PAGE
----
Android holes allow secret installation of apps
Security researchers have demonstrated two vulnerabilities that allow attackers to install apps on Android and its vendor-specific implementations without a user's permission. During normal installation, users are at least asked to confirm whether an application is to have certain access rights. Bypassing this confirmation request reportedly allows spyware or even diallers to be installed on a smartphone.
What's special about the two vulnerabilities is that they can be exploited without an attack on Android's underlying Linux kernel and function in the userspace alone. When analysing HTC devices, the security specialist known as Nils found that the integrated web browser has the right to install further packages (INSTALL_PACKAGES). Nils says that HTC integrated this functionality so that the browser can automatically update its Flash Lite plug-in. However, attackers can exploit this if they have found another browser hole.
Such browser holes in Android 2.1 were already disclosed by security firm MWR InfoSecurity (Nils happens to be its head of research) in mid-August. A browser exploit for Motorola's Droid was also released recently. To demonstrate the attack, Nils used a HTC Legend running Android 2.1. The browser hole has been closed in Android 2.2, but only about a third of users are already running this version on their devices.
Android specialist Jon Oberheide demonstrated another hole which involved misusing the Account Manager to generate an authentication token for the Android Market and obtaining permission to install further apps from there. However, this initially requires a specially crafted app to be installed on the smartphone. Nothing could be easier: Oberheide released the allegedly harmless "Angry Birds Bonus Levels" app intothe Android Market and, upon installation, this app downloaded and installed three further apps ("Fake Toll Fraud", "Fake Contact Stealer" and "Fake Location Tracker") without requesting the user's permission.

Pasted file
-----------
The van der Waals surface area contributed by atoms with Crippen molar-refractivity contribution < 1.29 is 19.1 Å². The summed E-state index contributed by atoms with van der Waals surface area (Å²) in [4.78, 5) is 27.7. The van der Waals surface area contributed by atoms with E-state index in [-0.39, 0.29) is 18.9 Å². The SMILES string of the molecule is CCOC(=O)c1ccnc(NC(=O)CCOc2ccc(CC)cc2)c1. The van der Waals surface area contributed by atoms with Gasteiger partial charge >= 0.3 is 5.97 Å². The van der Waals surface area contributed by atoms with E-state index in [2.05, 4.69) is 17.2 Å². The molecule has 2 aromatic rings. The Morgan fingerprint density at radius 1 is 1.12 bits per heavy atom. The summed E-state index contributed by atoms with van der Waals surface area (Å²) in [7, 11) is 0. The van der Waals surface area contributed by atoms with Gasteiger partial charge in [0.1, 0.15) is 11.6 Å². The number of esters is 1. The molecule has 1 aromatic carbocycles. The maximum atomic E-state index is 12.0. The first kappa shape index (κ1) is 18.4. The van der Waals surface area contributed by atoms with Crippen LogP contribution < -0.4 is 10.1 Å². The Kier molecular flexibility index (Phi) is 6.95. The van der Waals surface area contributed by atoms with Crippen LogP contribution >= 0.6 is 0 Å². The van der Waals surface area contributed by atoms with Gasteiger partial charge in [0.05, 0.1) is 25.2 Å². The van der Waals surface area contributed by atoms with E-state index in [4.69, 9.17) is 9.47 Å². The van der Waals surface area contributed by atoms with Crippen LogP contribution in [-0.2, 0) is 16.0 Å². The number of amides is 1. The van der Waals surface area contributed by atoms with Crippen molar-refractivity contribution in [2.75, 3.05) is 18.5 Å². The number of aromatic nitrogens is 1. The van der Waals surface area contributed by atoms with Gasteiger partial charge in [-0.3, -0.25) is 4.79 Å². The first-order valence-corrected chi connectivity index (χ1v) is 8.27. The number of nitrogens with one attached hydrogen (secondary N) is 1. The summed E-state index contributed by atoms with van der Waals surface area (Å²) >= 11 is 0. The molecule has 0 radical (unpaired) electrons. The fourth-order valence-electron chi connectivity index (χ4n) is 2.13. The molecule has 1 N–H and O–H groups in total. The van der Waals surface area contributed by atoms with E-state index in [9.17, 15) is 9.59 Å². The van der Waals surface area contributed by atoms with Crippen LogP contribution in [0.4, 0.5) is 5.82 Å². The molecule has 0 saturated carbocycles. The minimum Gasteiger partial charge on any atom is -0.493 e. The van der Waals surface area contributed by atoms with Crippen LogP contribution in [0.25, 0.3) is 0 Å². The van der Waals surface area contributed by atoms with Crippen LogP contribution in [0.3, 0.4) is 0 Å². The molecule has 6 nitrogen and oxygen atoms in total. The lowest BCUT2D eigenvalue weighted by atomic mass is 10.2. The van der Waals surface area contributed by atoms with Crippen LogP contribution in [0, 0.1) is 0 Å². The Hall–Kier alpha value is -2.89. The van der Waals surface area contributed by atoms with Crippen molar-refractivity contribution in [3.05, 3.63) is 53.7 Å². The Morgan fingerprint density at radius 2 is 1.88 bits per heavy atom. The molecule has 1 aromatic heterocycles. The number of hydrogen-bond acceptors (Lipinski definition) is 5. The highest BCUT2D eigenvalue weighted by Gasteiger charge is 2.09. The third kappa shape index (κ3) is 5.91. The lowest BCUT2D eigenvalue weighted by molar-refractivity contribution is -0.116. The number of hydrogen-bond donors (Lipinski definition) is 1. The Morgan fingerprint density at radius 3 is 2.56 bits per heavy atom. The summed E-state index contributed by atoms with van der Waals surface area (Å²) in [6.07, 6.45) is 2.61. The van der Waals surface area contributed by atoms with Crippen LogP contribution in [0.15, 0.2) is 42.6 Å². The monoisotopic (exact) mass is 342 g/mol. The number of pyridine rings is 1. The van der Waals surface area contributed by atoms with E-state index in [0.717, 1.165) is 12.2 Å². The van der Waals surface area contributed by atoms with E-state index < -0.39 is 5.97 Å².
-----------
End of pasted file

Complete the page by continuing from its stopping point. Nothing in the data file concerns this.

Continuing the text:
The privileges of "Fake Tool Fraud" included the right to send premium SMS messages. Google has since removed all of Oberheide's apps from the Market. Back in June, Oberheide had already used an app to demonstrate an Android vulnerability. At the time, Google used the remote deletion feature, available on Android devices, for the first time.